pathway to the canal.
    Increased gas generation and emissions should not negatively impact 
the canal, as the canal is made of concrete, an inert building 
material. As required by EPA approval of the proposed RD&D project, 
each of the waste cells have or will have a gas collection and control 
system, and SRPMIC will routinely monitor the quality and quantity of 
landfill gas and fugitive emissions, and assess collection efficiency. 
The gas that is collected will be destroyed at the landfill's flare 
station or converted into energy. To the extent there are increased 
fugitive emissions, recreational use of the canal should not be 
adversely affected since there are few, if any, such uses along the 
SRPMIC border of the canal.
    Pursuant to section 106 of the NHPA, EPA has reviewed SRPMIC's 
site-specific flexibility request to take into account the effect of 
the proposed RD&D project on historic properties. EPA requests public 
comment on its proposed \1/2\-mile area of potential effects, its 
proposed finding that the Arizona Canal is the sole historic property 
within the APE, and its proposed finding of no adverse effect.

III. Statutory and Executive Order Reviews

    Under Executive Order 12866, ``Regulatory Planning and Review'' (58 
FR 51735, October 4, 1993), this rule is not of general applicability 
and therefore is not a regulatory action subject to review by the 
Office of Management and Budget (OMB).
    This rule does not impose an information collection burden under 
the provisions of the Paperwork Reduction Act of 1995 (44 U.S.C. 3501 
et seq.) because it applies to a particular facility only.
    Because this rule is of particular applicability relating to a 
particular facility, it is not subject to the regulatory flexibility 
provisions of the Regulatory Flexibility Act (5 U.S.C. 601 et seq.), or 
to sections 202, 204, and 205 of the Unfunded Mandates Reform Act of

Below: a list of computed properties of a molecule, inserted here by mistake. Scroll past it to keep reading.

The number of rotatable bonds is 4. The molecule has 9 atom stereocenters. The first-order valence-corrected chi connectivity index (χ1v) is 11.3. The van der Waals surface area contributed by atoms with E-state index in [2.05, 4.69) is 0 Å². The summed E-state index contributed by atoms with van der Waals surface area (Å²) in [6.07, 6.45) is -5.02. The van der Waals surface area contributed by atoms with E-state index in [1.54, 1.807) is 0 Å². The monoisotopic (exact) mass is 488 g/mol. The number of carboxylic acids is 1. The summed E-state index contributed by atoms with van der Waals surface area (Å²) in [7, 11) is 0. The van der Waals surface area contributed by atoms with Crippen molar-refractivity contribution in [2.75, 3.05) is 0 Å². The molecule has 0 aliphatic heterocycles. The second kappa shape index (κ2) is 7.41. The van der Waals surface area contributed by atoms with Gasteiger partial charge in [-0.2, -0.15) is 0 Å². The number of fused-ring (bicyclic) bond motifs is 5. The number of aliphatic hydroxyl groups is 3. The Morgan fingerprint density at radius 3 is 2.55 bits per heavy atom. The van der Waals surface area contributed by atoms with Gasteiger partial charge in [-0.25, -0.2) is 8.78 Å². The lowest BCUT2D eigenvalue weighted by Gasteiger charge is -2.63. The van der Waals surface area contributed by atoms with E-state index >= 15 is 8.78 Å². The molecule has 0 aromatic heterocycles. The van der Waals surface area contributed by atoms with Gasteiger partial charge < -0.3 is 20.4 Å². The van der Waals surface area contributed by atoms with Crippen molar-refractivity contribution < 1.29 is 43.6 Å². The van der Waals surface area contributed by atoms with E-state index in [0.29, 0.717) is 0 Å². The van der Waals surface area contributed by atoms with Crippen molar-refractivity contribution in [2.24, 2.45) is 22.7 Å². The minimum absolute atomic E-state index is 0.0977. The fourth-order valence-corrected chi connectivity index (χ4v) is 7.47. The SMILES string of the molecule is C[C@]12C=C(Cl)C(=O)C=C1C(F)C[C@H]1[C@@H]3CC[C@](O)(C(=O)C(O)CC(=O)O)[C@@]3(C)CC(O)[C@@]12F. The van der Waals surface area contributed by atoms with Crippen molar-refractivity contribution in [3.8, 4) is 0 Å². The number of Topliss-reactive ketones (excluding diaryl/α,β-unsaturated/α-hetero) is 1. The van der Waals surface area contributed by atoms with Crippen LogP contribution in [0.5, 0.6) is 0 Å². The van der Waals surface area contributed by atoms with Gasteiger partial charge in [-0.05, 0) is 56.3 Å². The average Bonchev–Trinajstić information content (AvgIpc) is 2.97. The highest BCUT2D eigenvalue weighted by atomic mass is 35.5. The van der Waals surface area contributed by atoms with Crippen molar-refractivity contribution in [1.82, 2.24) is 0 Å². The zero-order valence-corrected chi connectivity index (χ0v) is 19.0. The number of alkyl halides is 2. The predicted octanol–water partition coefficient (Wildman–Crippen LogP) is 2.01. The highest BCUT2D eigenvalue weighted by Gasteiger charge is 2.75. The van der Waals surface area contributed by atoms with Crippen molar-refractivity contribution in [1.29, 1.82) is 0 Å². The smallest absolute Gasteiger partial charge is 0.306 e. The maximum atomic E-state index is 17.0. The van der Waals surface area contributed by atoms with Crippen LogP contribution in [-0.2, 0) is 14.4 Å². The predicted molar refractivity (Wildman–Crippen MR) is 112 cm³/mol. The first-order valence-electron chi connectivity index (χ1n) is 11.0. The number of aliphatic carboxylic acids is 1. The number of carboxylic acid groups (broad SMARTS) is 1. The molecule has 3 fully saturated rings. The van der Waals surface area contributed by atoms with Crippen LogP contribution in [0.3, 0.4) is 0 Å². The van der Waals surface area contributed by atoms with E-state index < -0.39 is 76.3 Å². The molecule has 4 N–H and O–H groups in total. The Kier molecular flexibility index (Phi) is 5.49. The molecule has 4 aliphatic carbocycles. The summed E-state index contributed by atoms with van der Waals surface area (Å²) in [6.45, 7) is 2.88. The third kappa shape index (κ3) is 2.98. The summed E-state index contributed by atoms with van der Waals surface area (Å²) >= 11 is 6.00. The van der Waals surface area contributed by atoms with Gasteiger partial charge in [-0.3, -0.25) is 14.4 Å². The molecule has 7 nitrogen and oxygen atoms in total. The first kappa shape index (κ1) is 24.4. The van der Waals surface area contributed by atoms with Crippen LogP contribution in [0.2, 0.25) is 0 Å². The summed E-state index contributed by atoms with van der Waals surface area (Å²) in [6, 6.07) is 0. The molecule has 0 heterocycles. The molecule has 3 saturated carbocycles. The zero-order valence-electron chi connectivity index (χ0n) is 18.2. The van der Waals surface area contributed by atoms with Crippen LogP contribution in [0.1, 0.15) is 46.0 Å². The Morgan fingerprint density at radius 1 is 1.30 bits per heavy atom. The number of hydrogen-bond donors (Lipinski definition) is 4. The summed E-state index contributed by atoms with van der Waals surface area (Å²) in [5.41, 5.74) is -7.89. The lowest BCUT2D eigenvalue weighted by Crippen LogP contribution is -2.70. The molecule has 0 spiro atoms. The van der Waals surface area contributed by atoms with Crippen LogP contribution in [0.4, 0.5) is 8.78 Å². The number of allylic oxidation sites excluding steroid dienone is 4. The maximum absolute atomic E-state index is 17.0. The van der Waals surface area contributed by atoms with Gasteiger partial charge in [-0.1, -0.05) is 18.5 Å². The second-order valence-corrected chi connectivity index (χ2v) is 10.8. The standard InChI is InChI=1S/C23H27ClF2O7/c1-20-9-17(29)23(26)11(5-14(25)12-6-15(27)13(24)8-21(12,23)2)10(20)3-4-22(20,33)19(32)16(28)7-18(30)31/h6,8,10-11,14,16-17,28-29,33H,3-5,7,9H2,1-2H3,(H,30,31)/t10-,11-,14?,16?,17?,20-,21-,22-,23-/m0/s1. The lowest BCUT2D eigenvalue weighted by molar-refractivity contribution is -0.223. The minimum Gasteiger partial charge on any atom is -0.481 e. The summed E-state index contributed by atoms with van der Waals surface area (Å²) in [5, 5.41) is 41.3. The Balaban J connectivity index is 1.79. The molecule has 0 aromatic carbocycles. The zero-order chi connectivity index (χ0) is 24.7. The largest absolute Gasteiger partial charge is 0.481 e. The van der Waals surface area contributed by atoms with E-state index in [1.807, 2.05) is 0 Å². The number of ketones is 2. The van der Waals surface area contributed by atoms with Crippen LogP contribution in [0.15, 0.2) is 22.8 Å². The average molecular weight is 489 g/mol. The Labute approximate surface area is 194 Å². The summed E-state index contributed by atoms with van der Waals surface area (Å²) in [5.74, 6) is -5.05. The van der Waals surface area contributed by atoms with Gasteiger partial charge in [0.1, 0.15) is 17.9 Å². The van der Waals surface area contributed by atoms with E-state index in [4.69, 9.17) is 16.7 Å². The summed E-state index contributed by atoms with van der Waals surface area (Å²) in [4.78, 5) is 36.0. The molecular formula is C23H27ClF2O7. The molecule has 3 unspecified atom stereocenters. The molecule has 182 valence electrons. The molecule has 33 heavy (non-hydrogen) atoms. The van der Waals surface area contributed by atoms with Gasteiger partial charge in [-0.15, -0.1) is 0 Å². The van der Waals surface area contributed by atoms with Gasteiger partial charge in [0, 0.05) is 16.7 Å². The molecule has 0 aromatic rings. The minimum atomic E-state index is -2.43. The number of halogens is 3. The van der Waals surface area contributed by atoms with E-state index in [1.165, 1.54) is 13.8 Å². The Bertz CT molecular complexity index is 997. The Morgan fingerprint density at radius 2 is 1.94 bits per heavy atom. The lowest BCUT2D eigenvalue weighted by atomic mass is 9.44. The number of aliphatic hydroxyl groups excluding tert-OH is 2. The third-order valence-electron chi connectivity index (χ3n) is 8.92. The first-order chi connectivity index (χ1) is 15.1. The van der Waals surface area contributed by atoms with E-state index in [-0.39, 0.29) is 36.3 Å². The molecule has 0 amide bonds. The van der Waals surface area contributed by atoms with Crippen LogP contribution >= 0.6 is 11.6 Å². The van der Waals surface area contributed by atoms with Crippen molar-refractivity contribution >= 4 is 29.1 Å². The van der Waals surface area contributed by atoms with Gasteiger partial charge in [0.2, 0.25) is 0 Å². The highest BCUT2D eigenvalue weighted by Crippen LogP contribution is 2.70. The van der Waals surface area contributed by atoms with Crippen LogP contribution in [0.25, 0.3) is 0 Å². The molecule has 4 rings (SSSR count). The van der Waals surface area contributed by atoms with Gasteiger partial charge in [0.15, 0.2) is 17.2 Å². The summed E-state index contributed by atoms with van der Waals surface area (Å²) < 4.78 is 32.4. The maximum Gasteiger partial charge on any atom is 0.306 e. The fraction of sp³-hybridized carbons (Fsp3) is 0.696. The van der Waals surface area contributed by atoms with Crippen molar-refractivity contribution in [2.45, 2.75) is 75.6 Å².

1995 (UMRA) (Pub. L. 104-4). Because this rule will affect only a 
particular facility, it will not significantly or uniquely affect small 
governments, as specified in section 203 of UMRA.
    Because this rule will affect only a particular facility, this 
proposed rule does not have federalism implications. It will not have 
substantial direct effects on the States, on the relationship between 
the national government and the States, or on the distribution of power 
and responsibilities among the various levels of government, as 
specified in Executive Order 13132, ``Federalism,'' (64 FR 43255, 
August 10,

[[Page 45192]]

1999). Thus, Executive Order 13132 does not apply to this rule.
    This rule also is not subject to Executive Order 13045, 
``Protection of Children from Environmental Health Risks and Safety 
Risks'' (62 FR 19885, April 23, 1997), because it is not economically 
significant as defined in Executive Order 12866, and because the Agency 
does not have reason to believe the environmental health or safety 
risks addressed by this action present a disproportionate risk to 
children. The basis for this belief is EPA's conservative analysis of 
the potential risks posed by SRPMIC's proposal and the controls and 
standards set forth in the application.
    This rule is not subject to Executive Order 13211, ``Actions 
Concerning Regulations That Significantly Affect Energy Supply, 
Distribution, or Use'' (66 FR 28355, May 22, 2001), because it is not a 
significant regulatory action under Executive Order 12866.
    As required by section 3 of Executive Order 12988, ``Civil Justice 
Reform,'' (61 FR 4729, February 7, 1996), in issuing this rule, EPA has 
taken the necessary steps to eliminate drafting errors and ambiguity, 
minimize potential litigation, and provide a clear legal standard for 
affected conduct.
    Executive Order 13175, entitled ``Consultation and Coordination 
with Indian Tribal Governments,'' (65 FR 67249, November 9, 2000), 
calls for EPA to develop an accountable process to ensure ``meaningful 
and timely input by tribal officials in the development of regulatory